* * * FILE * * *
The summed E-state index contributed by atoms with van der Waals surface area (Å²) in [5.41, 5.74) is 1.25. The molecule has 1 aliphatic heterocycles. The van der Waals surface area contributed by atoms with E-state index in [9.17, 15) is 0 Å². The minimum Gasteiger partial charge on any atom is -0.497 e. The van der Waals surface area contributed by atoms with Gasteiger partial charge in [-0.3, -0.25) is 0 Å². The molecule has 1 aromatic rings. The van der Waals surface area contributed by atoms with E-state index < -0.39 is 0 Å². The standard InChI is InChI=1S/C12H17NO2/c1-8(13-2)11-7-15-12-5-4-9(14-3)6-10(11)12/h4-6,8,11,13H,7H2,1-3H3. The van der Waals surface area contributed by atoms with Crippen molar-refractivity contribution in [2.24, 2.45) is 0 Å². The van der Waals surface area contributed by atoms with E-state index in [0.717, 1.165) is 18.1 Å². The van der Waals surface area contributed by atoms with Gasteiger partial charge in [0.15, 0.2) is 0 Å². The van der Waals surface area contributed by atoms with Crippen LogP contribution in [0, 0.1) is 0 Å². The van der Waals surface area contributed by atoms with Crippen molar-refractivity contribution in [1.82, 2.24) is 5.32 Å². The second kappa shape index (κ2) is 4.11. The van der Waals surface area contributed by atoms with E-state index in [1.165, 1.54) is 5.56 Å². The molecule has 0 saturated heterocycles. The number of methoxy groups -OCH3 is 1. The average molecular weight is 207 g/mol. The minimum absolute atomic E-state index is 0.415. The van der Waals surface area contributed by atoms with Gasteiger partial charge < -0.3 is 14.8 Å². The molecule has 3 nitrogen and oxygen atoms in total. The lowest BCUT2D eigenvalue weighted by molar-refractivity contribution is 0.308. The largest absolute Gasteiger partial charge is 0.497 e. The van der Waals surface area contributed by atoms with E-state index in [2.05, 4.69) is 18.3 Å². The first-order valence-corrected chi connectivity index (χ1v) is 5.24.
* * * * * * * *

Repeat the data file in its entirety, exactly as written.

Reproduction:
The summed E-state index contributed by atoms with van der Waals surface area (Å²) in [5.41, 5.74) is 1.25. The molecule has 1 aliphatic heterocycles. The van der Waals surface area contributed by atoms with E-state index in [9.17, 15) is 0 Å². The minimum Gasteiger partial charge on any atom is -0.497 e. The van der Waals surface area contributed by atoms with Gasteiger partial charge in [-0.3, -0.25) is 0 Å². The molecule has 1 aromatic rings. The van der Waals surface area contributed by atoms with E-state index < -0.39 is 0 Å². The standard InChI is InChI=1S/C12H17NO2/c1-8(13-2)11-7-15-12-5-4-9(14-3)6-10(11)12/h4-6,8,11,13H,7H2,1-3H3. The van der Waals surface area contributed by atoms with Crippen molar-refractivity contribution in [2.24, 2.45) is 0 Å². The van der Waals surface area contributed by atoms with E-state index in [0.717, 1.165) is 18.1 Å². The van der Waals surface area contributed by atoms with Gasteiger partial charge in [0.15, 0.2) is 0 Å². The van der Waals surface area contributed by atoms with Crippen LogP contribution in [0, 0.1) is 0 Å². The van der Waals surface area contributed by atoms with Crippen molar-refractivity contribution in [1.82, 2.24) is 5.32 Å². The second kappa shape index (κ2) is 4.11. The van der Waals surface area contributed by atoms with E-state index in [1.165, 1.54) is 5.56 Å². The molecule has 0 saturated heterocycles. The number of methoxy groups -OCH3 is 1. The average molecular weight is 207 g/mol. The minimum absolute atomic E-state index is 0.415. The van der Waals surface area contributed by atoms with Gasteiger partial charge < -0.3 is 14.8 Å². The molecule has 3 nitrogen and oxygen atoms in total. The lowest BCUT2D eigenvalue weighted by molar-refractivity contribution is 0.308. The largest absolute Gasteiger partial charge is 0.497 e. The van der Waals surface area contributed by atoms with E-state index in [2.05, 4.69) is 18.3 Å². The first-order valence-corrected chi connectivity index (χ1v) is 5.24.